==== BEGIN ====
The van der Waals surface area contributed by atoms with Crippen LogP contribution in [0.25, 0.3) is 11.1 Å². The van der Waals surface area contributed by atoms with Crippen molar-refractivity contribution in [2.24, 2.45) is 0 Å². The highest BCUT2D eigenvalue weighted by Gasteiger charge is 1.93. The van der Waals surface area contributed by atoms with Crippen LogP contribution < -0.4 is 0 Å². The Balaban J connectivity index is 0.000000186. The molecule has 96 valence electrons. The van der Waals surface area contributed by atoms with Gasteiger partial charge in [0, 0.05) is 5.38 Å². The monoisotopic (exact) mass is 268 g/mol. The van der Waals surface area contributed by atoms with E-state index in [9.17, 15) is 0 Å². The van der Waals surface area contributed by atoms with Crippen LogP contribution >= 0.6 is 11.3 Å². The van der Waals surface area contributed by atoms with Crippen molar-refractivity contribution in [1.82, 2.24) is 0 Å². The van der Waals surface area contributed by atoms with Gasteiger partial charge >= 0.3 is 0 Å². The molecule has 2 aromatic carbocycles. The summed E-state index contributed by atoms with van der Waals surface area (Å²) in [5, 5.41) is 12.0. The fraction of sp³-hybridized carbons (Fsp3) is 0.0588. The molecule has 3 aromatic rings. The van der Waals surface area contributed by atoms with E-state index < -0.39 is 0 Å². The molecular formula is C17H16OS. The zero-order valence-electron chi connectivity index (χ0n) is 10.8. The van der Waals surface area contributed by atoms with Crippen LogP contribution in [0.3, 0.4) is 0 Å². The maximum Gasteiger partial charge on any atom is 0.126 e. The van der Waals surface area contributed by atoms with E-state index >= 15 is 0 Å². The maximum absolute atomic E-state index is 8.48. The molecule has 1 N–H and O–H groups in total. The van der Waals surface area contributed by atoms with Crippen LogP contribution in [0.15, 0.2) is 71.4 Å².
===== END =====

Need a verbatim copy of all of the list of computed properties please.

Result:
The van der Waals surface area contributed by atoms with Crippen LogP contribution in [0.25, 0.3) is 11.1 Å². The van der Waals surface area contributed by atoms with Crippen molar-refractivity contribution in [2.24, 2.45) is 0 Å². The highest BCUT2D eigenvalue weighted by Gasteiger charge is 1.93. The van der Waals surface area contributed by atoms with Crippen LogP contribution < -0.4 is 0 Å². The Balaban J connectivity index is 0.000000186. The molecule has 96 valence electrons. The van der Waals surface area contributed by atoms with Gasteiger partial charge in [0, 0.05) is 5.38 Å². The monoisotopic (exact) mass is 268 g/mol. The van der Waals surface area contributed by atoms with E-state index in [9.17, 15) is 0 Å². The van der Waals surface area contributed by atoms with Crippen LogP contribution >= 0.6 is 11.3 Å². The van der Waals surface area contributed by atoms with Crippen molar-refractivity contribution in [1.82, 2.24) is 0 Å². The van der Waals surface area contributed by atoms with Gasteiger partial charge >= 0.3 is 0 Å². The molecule has 2 aromatic carbocycles. The summed E-state index contributed by atoms with van der Waals surface area (Å²) in [5, 5.41) is 12.0. The fraction of sp³-hybridized carbons (Fsp3) is 0.0588. The molecule has 3 aromatic rings. The van der Waals surface area contributed by atoms with E-state index < -0.39 is 0 Å². The molecular formula is C17H16OS. The zero-order valence-electron chi connectivity index (χ0n) is 10.8. The van der Waals surface area contributed by atoms with Crippen LogP contribution in [0.3, 0.4) is 0 Å². The maximum Gasteiger partial charge on any atom is 0.126 e. The van der Waals surface area contributed by atoms with E-state index >= 15 is 0 Å². The maximum absolute atomic E-state index is 8.48. The molecule has 1 N–H and O–H groups in total. The van der Waals surface area contributed by atoms with Crippen LogP contribution in [0.15, 0.2) is 71.4 Å².